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How can my race affect my health?

Dr. Mehmet Oz, MD
Cardiology (Cardiovascular Disease)
The U.S. Centers for Disease Control and Prevention (CDC) published a report in 2013 investigating the racial inequalities that exist in our nation’s health. Here are few of the shocking things it found.
  • Heart disease is the leading cause of death in the U.S., but if you’re black, you’re 50% more likely to die from heart disease before 75 than a similar person who’s white.
  • If you’re black or Hispanic, you’re far more likely than someone who’s Asian or white to have diabetes, to be overweight or obese and to have high blood pressure.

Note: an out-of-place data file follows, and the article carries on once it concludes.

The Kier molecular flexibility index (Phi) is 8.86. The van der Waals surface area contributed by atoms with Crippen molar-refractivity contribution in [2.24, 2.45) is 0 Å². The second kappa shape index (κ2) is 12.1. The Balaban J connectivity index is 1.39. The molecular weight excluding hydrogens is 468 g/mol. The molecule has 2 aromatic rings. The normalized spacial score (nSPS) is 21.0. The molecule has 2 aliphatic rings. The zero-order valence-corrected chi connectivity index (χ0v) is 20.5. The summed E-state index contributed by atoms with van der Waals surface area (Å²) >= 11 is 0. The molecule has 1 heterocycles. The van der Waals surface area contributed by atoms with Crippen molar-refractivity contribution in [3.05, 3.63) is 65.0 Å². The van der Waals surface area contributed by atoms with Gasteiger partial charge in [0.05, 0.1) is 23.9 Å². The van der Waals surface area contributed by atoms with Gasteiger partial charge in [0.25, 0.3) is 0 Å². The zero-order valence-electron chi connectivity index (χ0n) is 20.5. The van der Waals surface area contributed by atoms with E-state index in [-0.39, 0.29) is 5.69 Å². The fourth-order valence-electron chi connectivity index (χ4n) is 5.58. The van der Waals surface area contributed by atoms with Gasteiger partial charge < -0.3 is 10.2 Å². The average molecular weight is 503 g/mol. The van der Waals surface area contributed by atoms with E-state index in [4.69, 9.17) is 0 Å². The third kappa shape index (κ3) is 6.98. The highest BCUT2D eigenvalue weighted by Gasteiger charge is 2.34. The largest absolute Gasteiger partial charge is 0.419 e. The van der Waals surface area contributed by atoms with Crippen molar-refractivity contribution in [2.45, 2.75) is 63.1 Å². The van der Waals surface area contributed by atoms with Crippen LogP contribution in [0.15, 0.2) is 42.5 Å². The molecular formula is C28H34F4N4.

• If you’re black, your child is twice as likely to die as an infant than if you’re white.
  • Life expectancy for blacks lags about four years behind the life expectancy for whites.
  • Minorities are much more likely than whites to describe their health as either “fair” or “poor,” the two lowest ratings on the scale used to rate health.
These inequalities are called health disparities. They’re differences in the health of populations that are more often based on social issues than medical issues.

This content originally appeared on doctoroz.com.

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Important: This content reflects information from various individuals and organizations and may offer alternative or opposing points of view. It should not be used for medical advice, diagnosis or treatment. As always, you should consult with your healthcare provider about your specific health needs.